What started as an indulgent way to shift his left-brain analytical mind into right-brain intuition has turned former accountant Waldemar Kolbusz into one of Australia’s most exciting art talents.
His astute abstracts, brimming with visual energy, are sought by everyone from Arabian sheiks to the apartment-dwelling chic. And when a Federation house, built in 1903, came on the market three years ago in Mt Lawley, the Perth suburb Kolbusz grew up in, he bought it the very next day.
Although the house was dressed with a lot of cane, brass, lattice and a detailed heritage-colour paint scheme, the only reservation was where to put his painting studio. Having lived in an architect-designed home before, Kolbusz decided to sit quietly before pulling together his dream design team or interviewing architects. His patience paid off as the house’s potential began to reveal itself, leaving him thinking what he needed most of all was a thoughtful builder, willing to work spontaneously.
“It was essentially a really small job so it meant that we solved problems as they arose while working towards the list of things I was after,” recalls Kolbusz. At the top of the list was his painting studio. It needed to be detached from the house with a separate entrance.
Next he wanted two oversized bathrooms with an emphasis on luxury. Plus a reasonably impressive kitchen with generous entertaining spaces. An existing jacuzzi was earmarked for removal, then adopted into the bigger plan. And so the house’s problems were solved, mostly by simply raising the back courtyard to the level of the living room.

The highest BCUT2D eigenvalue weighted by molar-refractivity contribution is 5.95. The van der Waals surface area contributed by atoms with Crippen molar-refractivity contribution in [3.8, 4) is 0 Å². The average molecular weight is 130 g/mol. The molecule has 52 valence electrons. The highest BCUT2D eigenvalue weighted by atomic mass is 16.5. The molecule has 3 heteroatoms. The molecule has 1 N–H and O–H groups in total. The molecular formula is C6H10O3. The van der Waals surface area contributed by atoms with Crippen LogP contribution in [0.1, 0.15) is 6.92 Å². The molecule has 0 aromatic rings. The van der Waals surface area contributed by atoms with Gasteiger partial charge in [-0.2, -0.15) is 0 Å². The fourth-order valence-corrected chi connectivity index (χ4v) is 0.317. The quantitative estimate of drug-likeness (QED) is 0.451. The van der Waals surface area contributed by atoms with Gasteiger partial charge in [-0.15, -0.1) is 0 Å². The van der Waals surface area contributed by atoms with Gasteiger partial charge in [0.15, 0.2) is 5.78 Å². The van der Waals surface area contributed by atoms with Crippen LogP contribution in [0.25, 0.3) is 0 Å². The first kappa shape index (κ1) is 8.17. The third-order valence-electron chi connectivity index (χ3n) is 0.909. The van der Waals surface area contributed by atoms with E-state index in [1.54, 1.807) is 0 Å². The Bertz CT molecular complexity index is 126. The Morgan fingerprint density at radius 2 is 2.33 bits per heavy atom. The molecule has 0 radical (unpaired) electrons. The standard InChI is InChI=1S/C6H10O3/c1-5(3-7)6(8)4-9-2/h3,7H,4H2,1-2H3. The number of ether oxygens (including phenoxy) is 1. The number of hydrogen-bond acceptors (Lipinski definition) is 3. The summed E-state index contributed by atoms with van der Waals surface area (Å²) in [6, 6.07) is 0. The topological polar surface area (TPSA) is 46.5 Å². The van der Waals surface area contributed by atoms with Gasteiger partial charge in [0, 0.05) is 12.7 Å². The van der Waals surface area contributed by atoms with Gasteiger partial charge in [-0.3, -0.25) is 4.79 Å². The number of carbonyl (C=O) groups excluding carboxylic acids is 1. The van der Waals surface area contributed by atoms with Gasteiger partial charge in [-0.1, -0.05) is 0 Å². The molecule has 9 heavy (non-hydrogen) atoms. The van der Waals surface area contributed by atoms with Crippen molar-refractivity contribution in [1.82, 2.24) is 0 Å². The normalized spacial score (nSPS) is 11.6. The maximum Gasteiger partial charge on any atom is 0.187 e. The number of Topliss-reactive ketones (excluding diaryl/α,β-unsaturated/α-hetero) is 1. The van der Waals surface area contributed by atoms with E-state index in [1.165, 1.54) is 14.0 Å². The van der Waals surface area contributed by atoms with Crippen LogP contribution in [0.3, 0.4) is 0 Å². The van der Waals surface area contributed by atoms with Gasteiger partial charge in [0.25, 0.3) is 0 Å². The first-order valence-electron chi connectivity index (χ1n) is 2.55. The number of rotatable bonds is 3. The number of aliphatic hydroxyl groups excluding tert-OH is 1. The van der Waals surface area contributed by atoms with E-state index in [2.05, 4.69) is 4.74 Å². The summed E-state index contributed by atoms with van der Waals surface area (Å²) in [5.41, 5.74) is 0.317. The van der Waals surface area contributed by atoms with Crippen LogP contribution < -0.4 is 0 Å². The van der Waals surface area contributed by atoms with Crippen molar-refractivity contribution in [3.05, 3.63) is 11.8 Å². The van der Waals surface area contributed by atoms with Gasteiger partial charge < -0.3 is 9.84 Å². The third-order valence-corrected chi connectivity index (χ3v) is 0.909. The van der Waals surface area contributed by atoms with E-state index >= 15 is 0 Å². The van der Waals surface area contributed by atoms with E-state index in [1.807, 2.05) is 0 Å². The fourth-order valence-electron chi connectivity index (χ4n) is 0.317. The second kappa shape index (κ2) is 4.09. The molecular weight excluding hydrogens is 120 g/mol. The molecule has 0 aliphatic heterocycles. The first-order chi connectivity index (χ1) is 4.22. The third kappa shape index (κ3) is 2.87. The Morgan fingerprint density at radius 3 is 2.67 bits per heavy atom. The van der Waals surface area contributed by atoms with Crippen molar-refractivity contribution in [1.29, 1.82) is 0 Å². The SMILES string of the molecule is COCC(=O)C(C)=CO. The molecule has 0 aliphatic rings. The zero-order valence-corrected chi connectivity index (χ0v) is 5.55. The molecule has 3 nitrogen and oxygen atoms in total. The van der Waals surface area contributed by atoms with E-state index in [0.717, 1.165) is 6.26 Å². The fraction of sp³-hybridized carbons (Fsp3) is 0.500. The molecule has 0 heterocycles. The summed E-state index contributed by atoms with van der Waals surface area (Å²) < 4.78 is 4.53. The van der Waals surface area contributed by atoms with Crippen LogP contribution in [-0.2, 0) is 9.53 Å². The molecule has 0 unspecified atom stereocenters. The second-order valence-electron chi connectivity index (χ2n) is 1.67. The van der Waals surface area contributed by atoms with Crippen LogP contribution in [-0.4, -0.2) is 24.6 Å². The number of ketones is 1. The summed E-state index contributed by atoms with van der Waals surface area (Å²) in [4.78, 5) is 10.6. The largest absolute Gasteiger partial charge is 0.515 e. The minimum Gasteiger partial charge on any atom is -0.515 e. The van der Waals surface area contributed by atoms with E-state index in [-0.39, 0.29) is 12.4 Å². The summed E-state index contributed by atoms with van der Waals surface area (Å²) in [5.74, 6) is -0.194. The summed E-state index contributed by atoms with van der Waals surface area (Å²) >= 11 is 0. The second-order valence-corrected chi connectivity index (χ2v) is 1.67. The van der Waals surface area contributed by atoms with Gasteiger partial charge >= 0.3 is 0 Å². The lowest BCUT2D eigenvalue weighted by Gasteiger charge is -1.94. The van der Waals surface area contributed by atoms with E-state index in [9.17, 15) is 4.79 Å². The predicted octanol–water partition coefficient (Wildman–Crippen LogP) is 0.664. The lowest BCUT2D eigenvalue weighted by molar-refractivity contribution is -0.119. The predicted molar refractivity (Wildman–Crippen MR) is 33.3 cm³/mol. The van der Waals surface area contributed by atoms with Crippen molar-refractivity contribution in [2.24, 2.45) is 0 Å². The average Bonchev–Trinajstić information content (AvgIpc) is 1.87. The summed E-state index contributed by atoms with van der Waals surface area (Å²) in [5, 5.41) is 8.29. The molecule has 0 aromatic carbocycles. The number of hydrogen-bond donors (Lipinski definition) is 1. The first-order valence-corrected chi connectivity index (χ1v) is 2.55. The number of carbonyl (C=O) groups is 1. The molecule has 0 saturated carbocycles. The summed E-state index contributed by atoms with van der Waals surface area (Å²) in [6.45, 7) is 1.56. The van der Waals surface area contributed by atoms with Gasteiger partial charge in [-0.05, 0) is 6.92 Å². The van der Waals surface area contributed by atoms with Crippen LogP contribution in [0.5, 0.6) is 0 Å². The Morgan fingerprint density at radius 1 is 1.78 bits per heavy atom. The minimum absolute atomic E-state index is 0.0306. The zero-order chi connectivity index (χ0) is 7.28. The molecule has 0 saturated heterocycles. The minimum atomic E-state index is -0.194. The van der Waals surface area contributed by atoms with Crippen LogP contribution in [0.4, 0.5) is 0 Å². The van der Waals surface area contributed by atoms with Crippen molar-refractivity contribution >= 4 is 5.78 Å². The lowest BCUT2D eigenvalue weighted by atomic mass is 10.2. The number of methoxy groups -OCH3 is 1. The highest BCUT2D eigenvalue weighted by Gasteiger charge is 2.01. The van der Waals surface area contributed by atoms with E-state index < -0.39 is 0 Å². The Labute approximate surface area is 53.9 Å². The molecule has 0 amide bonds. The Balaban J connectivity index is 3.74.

This doubled the available living space by extending it seamlessly to the new courtyard, as well as creating a lower level to build the studio. Water services dictated the layouts of the kitchen and bathrooms. And the wish list was completed when the jacuzzi was wrapped in concrete, with the help of a friend, landscape architect Jo Taylor. It’s a lovely renovation story that doesn’t just have the good bits at the end. His builders, Joe and Sam Cicerello, a local father-and-son team, employed a full band of Italian tradesmen. “The house was basically built by four old short Italian best friends!” says Kolbusz, who was born to Polish parents. At his own lunch break from painting, he would hear them all sit down to a proper lunch of delicious Italian fare.
Tackling the renovation in piecemeal fashion and being on site meant that Kolbusz could daydream over the design and resolve elements before the tradesmen started work the next day. While the front of the house is left completely untouched and the back concludes at his boxy modern studio, what happens in between is why the house succeeds as a space. The clever interplay of genres and styles from all periods gives a subdued impact.
Not only is the house an ideal creative environment, but the large expanses of the walls means that Kolbusz can hang work up for weeks before it goes off to its designated gallery “to make sure it is resolved”. This checkpoint process means the house is an ever-changing gallery for his work, and is also home to the works of many other young Australian artists he admires, such as David Bromely, Lisa Roet, Lisa Wolfgramm, Rachel Coad, Steve Lopes and Rhys Lee. “Some of the work I’ve had for ever, other pieces are quite new,” Kolbusz says, admitting that he changes them around when the mood takes him. A professional track system is hung on all walls so transferring paintings is effortless. Art isn’t just confined to the living areas, however – a larger piece, Noah by Joshua Fitzpatrick, hangs in the laundry. Why should a mundane room like the laundry miss out?
As a result, the house is a beautiful play in expressive design, where Kolbusz’s spirit shines through in every room. It’s a marriage of old and new, made perfect with a third, painterly dimension.